You’ve been anxiously waiting for the test results to come back. Life seems to be on pause while you are desperately hoping and praying it is benign. All other daily activities are placed in sharp perspective by the health scare.
If treatment is needed, your prayers shift to hoping it was caught early, and that treatment is both effective and free of side-effects. Post treatment payers are then for recovery and continued remission.
Theresa May will today announce that “The diagnosis of cancer and other diseases in the UK can be transformed by using artificial intelligence”. In fact artificial intelligence (AI) has the potential to answer our prayers during almost every part of the process: to make detection earlier, more decisive, treatments more effective, with fewer side-effects and better rates of remission.
Big data – the key underpinning technology for AI – means using thousands or millions of data points to enable artificial learning systems to explore and deduce relationships between cause and effect. By studying large amounts of data from the population as a whole, or from target groups, or even large amounts of data from a single person over time, these systems can build an understanding of individuals and groups.
In human terms, the AI systems learn how to;
- Understand more about people like you – your health-related behaviours and their risks.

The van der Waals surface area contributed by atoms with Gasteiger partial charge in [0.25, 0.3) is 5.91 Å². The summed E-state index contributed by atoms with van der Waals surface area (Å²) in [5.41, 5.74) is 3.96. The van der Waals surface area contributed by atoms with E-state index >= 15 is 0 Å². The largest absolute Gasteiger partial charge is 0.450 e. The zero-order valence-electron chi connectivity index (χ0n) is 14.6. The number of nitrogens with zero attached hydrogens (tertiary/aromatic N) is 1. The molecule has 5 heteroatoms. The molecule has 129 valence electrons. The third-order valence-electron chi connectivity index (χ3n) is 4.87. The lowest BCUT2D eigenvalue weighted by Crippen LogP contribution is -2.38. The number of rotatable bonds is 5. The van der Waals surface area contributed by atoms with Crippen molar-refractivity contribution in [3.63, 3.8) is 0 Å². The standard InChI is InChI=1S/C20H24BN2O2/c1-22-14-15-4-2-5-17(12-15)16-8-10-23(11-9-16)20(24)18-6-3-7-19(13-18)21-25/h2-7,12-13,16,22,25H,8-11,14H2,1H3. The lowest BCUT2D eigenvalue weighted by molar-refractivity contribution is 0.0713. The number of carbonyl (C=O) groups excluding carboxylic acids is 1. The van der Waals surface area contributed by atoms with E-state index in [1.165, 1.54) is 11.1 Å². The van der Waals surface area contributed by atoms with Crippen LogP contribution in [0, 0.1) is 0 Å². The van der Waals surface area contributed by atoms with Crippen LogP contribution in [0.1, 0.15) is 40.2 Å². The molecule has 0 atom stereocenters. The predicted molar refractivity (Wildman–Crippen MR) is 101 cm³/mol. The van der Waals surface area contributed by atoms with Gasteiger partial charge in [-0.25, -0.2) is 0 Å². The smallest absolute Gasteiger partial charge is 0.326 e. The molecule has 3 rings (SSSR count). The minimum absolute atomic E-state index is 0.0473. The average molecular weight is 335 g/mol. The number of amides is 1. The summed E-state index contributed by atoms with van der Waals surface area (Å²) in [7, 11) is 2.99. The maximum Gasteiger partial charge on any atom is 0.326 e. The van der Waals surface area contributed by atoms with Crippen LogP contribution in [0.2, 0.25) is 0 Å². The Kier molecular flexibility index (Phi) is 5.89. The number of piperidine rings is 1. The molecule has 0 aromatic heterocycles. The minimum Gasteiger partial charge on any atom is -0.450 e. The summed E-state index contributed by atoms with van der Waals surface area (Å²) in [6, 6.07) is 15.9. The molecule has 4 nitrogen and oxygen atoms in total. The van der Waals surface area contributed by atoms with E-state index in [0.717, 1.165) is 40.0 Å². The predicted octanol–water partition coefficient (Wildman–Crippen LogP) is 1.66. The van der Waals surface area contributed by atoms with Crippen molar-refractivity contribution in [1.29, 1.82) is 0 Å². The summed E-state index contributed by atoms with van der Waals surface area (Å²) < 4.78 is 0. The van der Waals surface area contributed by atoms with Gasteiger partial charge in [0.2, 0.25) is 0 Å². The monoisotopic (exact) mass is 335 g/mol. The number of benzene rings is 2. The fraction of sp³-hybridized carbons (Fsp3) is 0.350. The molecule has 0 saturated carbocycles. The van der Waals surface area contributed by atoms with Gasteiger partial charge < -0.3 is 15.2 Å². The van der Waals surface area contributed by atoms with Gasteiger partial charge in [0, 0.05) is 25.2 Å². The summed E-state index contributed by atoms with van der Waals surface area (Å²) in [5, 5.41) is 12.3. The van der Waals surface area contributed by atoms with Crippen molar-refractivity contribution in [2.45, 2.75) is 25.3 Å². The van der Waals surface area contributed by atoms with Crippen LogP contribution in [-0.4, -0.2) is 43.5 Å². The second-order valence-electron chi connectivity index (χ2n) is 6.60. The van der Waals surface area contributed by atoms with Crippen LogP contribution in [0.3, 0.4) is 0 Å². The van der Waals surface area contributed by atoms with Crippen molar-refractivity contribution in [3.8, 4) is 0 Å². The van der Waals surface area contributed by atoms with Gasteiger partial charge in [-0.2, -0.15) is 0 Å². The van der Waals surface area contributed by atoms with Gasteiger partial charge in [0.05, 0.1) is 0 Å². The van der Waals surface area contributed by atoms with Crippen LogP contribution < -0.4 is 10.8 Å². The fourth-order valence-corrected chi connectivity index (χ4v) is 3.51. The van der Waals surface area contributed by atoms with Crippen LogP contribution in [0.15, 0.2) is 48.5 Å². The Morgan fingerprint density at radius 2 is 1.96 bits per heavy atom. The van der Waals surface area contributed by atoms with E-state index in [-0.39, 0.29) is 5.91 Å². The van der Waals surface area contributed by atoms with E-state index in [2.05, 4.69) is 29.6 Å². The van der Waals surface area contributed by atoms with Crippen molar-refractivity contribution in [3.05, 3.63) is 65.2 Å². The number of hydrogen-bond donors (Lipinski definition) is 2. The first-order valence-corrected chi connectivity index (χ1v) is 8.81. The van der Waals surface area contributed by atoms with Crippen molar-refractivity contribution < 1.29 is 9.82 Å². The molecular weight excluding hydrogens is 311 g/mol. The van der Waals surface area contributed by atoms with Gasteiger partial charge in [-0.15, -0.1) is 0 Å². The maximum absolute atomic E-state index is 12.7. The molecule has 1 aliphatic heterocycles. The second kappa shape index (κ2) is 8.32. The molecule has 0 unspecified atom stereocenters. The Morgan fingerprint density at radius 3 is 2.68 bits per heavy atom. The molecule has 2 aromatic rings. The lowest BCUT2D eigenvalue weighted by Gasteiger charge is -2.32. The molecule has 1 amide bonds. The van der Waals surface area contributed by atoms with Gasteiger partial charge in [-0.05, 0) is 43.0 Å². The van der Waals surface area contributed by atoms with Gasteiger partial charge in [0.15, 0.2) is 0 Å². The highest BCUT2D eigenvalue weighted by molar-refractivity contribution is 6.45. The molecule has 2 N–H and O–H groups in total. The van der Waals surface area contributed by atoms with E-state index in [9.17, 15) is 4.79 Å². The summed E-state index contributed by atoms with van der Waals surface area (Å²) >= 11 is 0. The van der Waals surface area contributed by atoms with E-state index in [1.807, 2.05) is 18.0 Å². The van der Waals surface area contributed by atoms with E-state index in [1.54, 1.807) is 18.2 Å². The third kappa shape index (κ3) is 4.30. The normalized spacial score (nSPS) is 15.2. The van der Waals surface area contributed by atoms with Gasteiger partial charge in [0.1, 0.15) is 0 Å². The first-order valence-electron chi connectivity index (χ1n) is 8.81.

- Know you better as an individual – what is normal for you, and how have you changed.
- Model and track the progression of diseases and conditions in the population.
- Treat diseases like yours earlier with higher success rates, fewer side-effects and better outcomes.
- And yes; to do all of the above at lower cost.
An AI system can get to know you from your data, and most importantly will get to know how you are changing. Disease markers sometimes take months or years to become visible to the naked eye, but AI-based monitoring can identify fine-grained and correlated changed in an individuals’ daily life patterns. These patterns again reveal effectiveness of treatments, updated if necessary to the millisecond (rather than after every GP visit).
These tools are no substitute for the skill, experience and dedication of a good GP – at least not within the near future – but could become crucial in advising your local family doctor and consultant alike. After all, AI can know you better, observe you more closely, track you more frequently, direct your treatment more effectively, and monitor your outcome more objectively than any human.
Yet when you are faced with the long wait, when you receive that dreaded news, and then when living after cancer, you’ll need the human face of your family doctor more than ever.
Professor Ian McLoughlin
Medway School of Computing
Data Science Research Group